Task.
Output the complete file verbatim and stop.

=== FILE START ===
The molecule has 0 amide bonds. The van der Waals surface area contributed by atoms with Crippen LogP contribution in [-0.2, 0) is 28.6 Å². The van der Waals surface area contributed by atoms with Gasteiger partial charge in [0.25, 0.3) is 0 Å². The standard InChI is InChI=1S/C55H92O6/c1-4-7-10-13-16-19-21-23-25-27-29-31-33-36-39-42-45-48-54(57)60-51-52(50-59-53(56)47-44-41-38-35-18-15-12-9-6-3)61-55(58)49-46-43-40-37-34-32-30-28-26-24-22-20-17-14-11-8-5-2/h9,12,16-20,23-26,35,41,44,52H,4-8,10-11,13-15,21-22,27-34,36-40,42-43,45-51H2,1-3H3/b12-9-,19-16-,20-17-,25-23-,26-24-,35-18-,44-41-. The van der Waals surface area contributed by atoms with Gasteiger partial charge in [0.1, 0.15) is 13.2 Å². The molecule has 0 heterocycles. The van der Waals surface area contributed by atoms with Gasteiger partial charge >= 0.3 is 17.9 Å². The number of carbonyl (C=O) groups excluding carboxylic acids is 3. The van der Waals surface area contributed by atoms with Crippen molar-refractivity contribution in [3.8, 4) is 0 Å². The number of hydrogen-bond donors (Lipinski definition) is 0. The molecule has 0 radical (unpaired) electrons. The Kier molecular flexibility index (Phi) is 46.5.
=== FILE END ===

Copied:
The molecule has 0 amide bonds. The van der Waals surface area contributed by atoms with Crippen LogP contribution in [-0.2, 0) is 28.6 Å². The van der Waals surface area contributed by atoms with Gasteiger partial charge in [0.25, 0.3) is 0 Å². The standard InChI is InChI=1S/C55H92O6/c1-4-7-10-13-16-19-21-23-25-27-29-31-33-36-39-42-45-48-54(57)60-51-52(50-59-53(56)47-44-41-38-35-18-15-12-9-6-3)61-55(58)49-46-43-40-37-34-32-30-28-26-24-22-20-17-14-11-8-5-2/h9,12,16-20,23-26,35,41,44,52H,4-8,10-11,13-15,21-22,27-34,36-40,42-43,45-51H2,1-3H3/b12-9-,19-16-,20-17-,25-23-,26-24-,35-18-,44-41-. The van der Waals surface area contributed by atoms with Gasteiger partial charge in [0.1, 0.15) is 13.2 Å². The molecule has 0 heterocycles. The van der Waals surface area contributed by atoms with Gasteiger partial charge >= 0.3 is 17.9 Å². The number of carbonyl (C=O) groups excluding carboxylic acids is 3. The van der Waals surface area contributed by atoms with Crippen molar-refractivity contribution in [3.8, 4) is 0 Å². The number of hydrogen-bond donors (Lipinski definition) is 0. The molecule has 0 radical (unpaired) electrons. The Kier molecular flexibility index (Phi) is 46.5.